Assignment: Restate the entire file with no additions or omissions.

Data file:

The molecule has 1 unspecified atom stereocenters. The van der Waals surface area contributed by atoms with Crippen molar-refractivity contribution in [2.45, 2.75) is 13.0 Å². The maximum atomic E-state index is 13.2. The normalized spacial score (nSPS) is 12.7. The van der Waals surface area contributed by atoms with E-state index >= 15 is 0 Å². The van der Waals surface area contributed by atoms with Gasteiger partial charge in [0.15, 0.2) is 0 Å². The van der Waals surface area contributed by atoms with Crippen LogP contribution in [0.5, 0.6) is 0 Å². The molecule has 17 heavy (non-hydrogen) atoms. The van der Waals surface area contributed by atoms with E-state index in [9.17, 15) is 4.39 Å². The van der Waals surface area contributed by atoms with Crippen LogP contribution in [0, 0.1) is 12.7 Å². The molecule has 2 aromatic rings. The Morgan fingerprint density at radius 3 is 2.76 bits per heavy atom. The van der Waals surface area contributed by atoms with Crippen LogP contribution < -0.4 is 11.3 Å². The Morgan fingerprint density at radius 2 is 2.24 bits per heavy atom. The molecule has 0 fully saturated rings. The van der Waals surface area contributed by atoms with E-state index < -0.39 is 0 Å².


The molecule has 1 unspecified atom stereocenters. The van der Waals surface area contributed by atoms with Crippen molar-refractivity contribution in [2.45, 2.75) is 13.0 Å². The maximum atomic E-state index is 13.2. The normalized spacial score (nSPS) is 12.7. The van der Waals surface area contributed by atoms with E-state index >= 15 is 0 Å². The van der Waals surface area contributed by atoms with Gasteiger partial charge in [0.15, 0.2) is 0 Å². The van der Waals surface area contributed by atoms with Crippen LogP contribution in [0.5, 0.6) is 0 Å². The molecule has 17 heavy (non-hydrogen) atoms. The van der Waals surface area contributed by atoms with E-state index in [9.17, 15) is 4.39 Å². The van der Waals surface area contributed by atoms with Crippen LogP contribution in [0, 0.1) is 12.7 Å². The molecule has 2 aromatic rings. The Morgan fingerprint density at radius 3 is 2.76 bits per heavy atom. The van der Waals surface area contributed by atoms with Crippen LogP contribution < -0.4 is 11.3 Å². The Morgan fingerprint density at radius 2 is 2.24 bits per heavy atom. The molecule has 0 fully saturated rings. The van der Waals surface area contributed by atoms with E-state index < -0.39 is 0 Å².